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Subject: Environment in historic house

Environment in historic house

From: Craig Oleszewski <artengel>
Date: Saturday, December 23, 2000
Christine Cross <ccross1 [at] execpc__com> writes

>I am currently working on the restoration of a 1930s home in
>Wisconsin, USA. We have recently upgraded the existing HVAC system.
>My question concerns RH levels. I had always been told that optimum
>RH in a historic house was 50% with a temperature between 65 and 70
>degrees Fahrenheit year round. The project architect feels this RH is
>too high and will infiltrate the plaster and begin to rot the wall
>studs. What should we do? Any suggestions for sources concerning
>this topic?

I agree with your project architect.

First of all, 50% RH is kind of a false promise. The 50% RH number
has crept into the conservation vernacular as if something magical
happens if any object is kept at that RH year-round. The fact is,
your RH value should be driven by the needs of the materials in your
collection and the realities that the collection faces. All other
things being equal, 50% RH is maybe a bit too high for 20th century
paper and reactive metals like silver, but too low for materials
like ivory, bone and some inlaid furniture. So, even in many museum
showcase exhibits (where the RH value can be set and maintained
pretty readily) the 50% RH number is often a compromise on what's
ideal for most materials.

Depending on the type of collection in your house, I doubt any
damage would occur if you allowed your winter-time RH to drift as
low as 30% RH for the duration of the heating season. Even at that
low level of humidification, it would be advisable to shut your
humidifier off entirely on the coldest days of the year (does it get
below zero there?--ever?) to prevent condensation. Any part of the
collection that might require a higher RH could probably be enclosed
in a micro-climate to see it through the heating season.

It is often the case with historic houses, that the largest and most
significant object in the collection is the house itself. Delivering
enough humidification to maintain 50% RH at 65 to 70 degrees F--in
Wisconsin--for the duration of the heating season--would likely have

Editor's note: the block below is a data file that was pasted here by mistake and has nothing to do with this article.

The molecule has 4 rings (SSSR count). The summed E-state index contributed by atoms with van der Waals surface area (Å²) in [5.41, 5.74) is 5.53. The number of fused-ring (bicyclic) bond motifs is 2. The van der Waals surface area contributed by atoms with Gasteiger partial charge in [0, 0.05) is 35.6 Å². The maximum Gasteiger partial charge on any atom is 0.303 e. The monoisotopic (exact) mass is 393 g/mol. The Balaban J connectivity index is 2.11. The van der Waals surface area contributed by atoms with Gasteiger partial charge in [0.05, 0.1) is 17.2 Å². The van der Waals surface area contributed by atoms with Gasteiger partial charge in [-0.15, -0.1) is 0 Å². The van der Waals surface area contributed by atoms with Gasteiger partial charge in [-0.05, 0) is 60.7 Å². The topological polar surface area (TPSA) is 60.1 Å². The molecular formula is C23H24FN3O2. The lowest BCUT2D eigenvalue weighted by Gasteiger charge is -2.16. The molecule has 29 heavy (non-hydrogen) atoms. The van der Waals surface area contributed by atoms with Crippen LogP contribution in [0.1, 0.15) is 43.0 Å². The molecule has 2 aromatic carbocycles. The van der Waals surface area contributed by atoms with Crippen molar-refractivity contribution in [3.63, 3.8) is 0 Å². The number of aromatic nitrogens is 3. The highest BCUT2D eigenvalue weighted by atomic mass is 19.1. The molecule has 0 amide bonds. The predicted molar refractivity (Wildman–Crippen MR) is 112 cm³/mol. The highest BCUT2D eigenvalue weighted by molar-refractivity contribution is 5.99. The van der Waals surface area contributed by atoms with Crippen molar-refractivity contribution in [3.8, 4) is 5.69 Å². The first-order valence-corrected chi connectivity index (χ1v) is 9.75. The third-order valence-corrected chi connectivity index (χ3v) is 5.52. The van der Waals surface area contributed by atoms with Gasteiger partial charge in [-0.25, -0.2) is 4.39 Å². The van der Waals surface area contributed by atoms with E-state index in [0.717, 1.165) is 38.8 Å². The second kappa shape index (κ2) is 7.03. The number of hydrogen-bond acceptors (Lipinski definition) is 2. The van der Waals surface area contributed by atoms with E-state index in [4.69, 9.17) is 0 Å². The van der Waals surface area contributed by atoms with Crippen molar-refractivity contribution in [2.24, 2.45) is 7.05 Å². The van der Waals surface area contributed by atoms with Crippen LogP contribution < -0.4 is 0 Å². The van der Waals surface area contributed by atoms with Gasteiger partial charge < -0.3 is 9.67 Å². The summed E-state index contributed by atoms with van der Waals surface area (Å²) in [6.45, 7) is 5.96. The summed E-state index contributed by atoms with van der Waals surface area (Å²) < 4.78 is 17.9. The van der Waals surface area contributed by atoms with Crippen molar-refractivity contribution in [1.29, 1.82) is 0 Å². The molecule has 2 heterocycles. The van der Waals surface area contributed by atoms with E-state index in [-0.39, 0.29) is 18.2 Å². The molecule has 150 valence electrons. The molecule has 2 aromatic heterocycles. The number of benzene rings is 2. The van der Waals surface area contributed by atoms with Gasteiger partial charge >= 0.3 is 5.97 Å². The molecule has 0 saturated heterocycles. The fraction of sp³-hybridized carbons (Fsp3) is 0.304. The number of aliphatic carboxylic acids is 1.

disastrous results for an older building. (In cold climates, it
isn't even very easy to provide such conditions for newly
constructed buildings that are meticulously insulated, double-glazed
and well-sealed!)

Air at that temperature and RH has a fairly high dewpoint--if the
ambient temperature is around 65 to 70 degrees and the RH is 50%,
then you will achieve condensation on just about every surface that
is below 48 degrees F in temperature! This means that your windows
will fog up throughout the house, but you will also get condensation
in uninsulated wall cavities and this can cause protracted physical
damage that you will not be able to detect until it is far too late.

Don't sacrifice an important structure for the sake of sustaining a
humidity level that won't really be of great benefit to any one part
of the collection. You will succeed in doing little good and could
cause a lot of harm. Marion Mecklenberg gave a great report on this
topic at AIC this year (noting how hygroscopic materials behave
differently in reality than they do under test conditions, due to
the magnitude of RH cycling and the hysteresis of the material). You
may also want to peruse the resources at the Building Research
Institute and the University of Illinois at Champaign-Urbana. Feel
free to contact me off-list for specific links and more information.

Craig Oleszewski
Rhinebeck, NY.

                  Conservation DistList Instance 14:36
                Distributed: Wednesday, January 3, 2001
                       Message Id: cdl-14-36-003
Received on Saturday, 23 December, 2000

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